There was a tiny one-man guard-like building beside the gate, it was empty and dark. So James’ assistant got out of the passenger seat, lifted up the gate and…oh. my. god. Alarms started shrieking, floodlights flashed, birds and animals fled. We squinted (suddenly it was bright everywhere, lights blazing in our faces), covered our ears from the incredible alarms. We looked around, shocked by the commotion, and oh, wow, a bare-chested man in his boxer shorts was running at us with a high-powered rapid-fire assault rifle. And another. We saw TWO seriously armed men running barefoot across the dirt toward us and they were mad and wildly frazzled.
James opened his vehicle door and the two guys shouted something in a foreign language at him. He held both hands over his head and slowly exited our vehicle, shouted something to the guards, also in a language we did not know. As he got out, James said quietly to me, “You are very sick. Act like you are very sick.”
Without knowing a word of what was being shouted, it was clear we were in big trouble…those assault rifles sternly pointed at us spoke volumes. Not a good time to argue about ethics and lieing. Okay, I’ll do sick.
Still with his hands above his head, James slowly walked to the guards. Frenzied words were exchanged. Then one of the guards came over to me while the other guard circled our vehicle. I was bent over in my seat acting sick, holding my gut. I sat up when the guard shouted gibberish at me and held my eyes at half-mast, shrugged my shoulders demonstrating confusion. I shook my head, uttered a few words, held my stomach, writhed in feigned pain.
There was more shouting and jerky gun movements, but in a few minutes the alarms stopped and soon after that they let us through. (They thought I had malaria.) They were still furious, there were no niceties ever exchanged as we drove off. We continued our speeding drive along the dark dirt road. James asked if we were okay, we nodded yes, and with the wind of the moving vehicle deafening any words, as well as the fright of the event, we remained quiet until a half hour later when we stopped for a break.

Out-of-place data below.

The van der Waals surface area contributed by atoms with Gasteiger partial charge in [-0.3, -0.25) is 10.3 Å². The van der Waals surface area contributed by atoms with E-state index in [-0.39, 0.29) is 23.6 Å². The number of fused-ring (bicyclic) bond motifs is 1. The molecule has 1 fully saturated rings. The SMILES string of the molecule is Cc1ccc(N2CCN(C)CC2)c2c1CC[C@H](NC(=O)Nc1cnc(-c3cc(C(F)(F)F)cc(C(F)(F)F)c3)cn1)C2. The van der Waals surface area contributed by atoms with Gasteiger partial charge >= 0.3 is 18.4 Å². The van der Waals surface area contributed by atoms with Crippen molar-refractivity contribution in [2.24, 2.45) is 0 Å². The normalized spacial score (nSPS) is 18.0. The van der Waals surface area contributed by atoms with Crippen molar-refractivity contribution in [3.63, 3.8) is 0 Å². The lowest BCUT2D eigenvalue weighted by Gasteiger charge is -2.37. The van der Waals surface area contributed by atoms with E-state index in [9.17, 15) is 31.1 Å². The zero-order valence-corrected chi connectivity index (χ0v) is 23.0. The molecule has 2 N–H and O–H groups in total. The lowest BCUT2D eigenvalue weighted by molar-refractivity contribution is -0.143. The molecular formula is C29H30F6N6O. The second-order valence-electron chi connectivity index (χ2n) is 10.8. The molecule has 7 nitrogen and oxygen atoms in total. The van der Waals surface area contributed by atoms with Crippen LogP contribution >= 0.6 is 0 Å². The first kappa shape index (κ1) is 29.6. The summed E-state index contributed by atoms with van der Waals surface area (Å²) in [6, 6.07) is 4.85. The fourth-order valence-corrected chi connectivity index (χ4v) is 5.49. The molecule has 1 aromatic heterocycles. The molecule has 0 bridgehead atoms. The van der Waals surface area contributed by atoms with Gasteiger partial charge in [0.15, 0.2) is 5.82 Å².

James explained that it is illegal to be in the game park during dark hours. It is a serious offense due to illegal poaching. From time to time groups of men come in and kill the animals and steal the tusks or other internal organs for black market sale, and they do it in the dark of night. The gunmen are there to take these poachers down. Both of us are avid wildlife and environmental enthusiasts and have read plenty about poachers. We knew that poachers are dangerous and armed, and these park guards are trained to kill poachers on sight.
And we knew then that James had been aware of the rules and danger all along. We had known that he was a risk-taker, an African cowboy. Days before we had watched him pursue an angry Egyptian Cobra with his bare hands. It was a troubling and dangerous event and should have been handled differently.
But as it goes with travel, we just moved on. We knew that our guide had been disrespectful on many levels, had endangered us, and it could have turned out fatally different. We also knew that in two hours we would probably never see these two people ever again. What we needed was to get to our next hotel and not miss our plane the following day.
We made it in good time to Livingstone, enjoyed a cup of hot tea and breakfast at our new hotel. We sat in wooden Adirondack chairs overlooking the Zambezi River and shook our heads in disbelief at the fiery fiasco we had experienced.